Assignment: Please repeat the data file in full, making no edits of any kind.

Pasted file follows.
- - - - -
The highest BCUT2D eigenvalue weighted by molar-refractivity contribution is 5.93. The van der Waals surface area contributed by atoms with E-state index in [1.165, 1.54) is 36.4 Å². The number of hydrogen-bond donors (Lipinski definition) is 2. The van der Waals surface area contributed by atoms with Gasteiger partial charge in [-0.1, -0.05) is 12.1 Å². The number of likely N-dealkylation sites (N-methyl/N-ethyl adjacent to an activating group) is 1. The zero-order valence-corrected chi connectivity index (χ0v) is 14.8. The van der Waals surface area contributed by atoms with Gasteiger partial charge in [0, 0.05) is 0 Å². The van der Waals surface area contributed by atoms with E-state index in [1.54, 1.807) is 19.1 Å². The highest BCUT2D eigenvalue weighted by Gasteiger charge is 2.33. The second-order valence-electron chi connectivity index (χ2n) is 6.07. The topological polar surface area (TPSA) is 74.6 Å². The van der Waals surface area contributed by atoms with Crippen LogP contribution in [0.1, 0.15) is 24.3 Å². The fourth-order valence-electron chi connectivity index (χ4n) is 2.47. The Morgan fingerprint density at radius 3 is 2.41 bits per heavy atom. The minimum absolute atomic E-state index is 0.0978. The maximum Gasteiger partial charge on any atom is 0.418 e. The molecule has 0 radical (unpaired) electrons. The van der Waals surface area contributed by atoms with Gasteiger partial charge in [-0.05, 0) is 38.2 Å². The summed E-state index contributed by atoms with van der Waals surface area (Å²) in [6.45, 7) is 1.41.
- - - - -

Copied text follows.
The highest BCUT2D eigenvalue weighted by molar-refractivity contribution is 5.93. The van der Waals surface area contributed by atoms with E-state index in [1.165, 1.54) is 36.4 Å². The number of hydrogen-bond donors (Lipinski definition) is 2. The van der Waals surface area contributed by atoms with Gasteiger partial charge in [-0.1, -0.05) is 12.1 Å². The number of likely N-dealkylation sites (N-methyl/N-ethyl adjacent to an activating group) is 1. The zero-order valence-corrected chi connectivity index (χ0v) is 14.8. The van der Waals surface area contributed by atoms with Gasteiger partial charge in [0, 0.05) is 0 Å². The van der Waals surface area contributed by atoms with E-state index in [1.54, 1.807) is 19.1 Å². The highest BCUT2D eigenvalue weighted by Gasteiger charge is 2.33. The second-order valence-electron chi connectivity index (χ2n) is 6.07. The topological polar surface area (TPSA) is 74.6 Å². The van der Waals surface area contributed by atoms with Crippen LogP contribution in [0.1, 0.15) is 24.3 Å². The fourth-order valence-electron chi connectivity index (χ4n) is 2.47. The Morgan fingerprint density at radius 3 is 2.41 bits per heavy atom. The minimum absolute atomic E-state index is 0.0978. The maximum Gasteiger partial charge on any atom is 0.418 e. The molecule has 0 radical (unpaired) electrons. The van der Waals surface area contributed by atoms with Gasteiger partial charge in [-0.05, 0) is 38.2 Å². The summed E-state index contributed by atoms with van der Waals surface area (Å²) in [6.45, 7) is 1.41.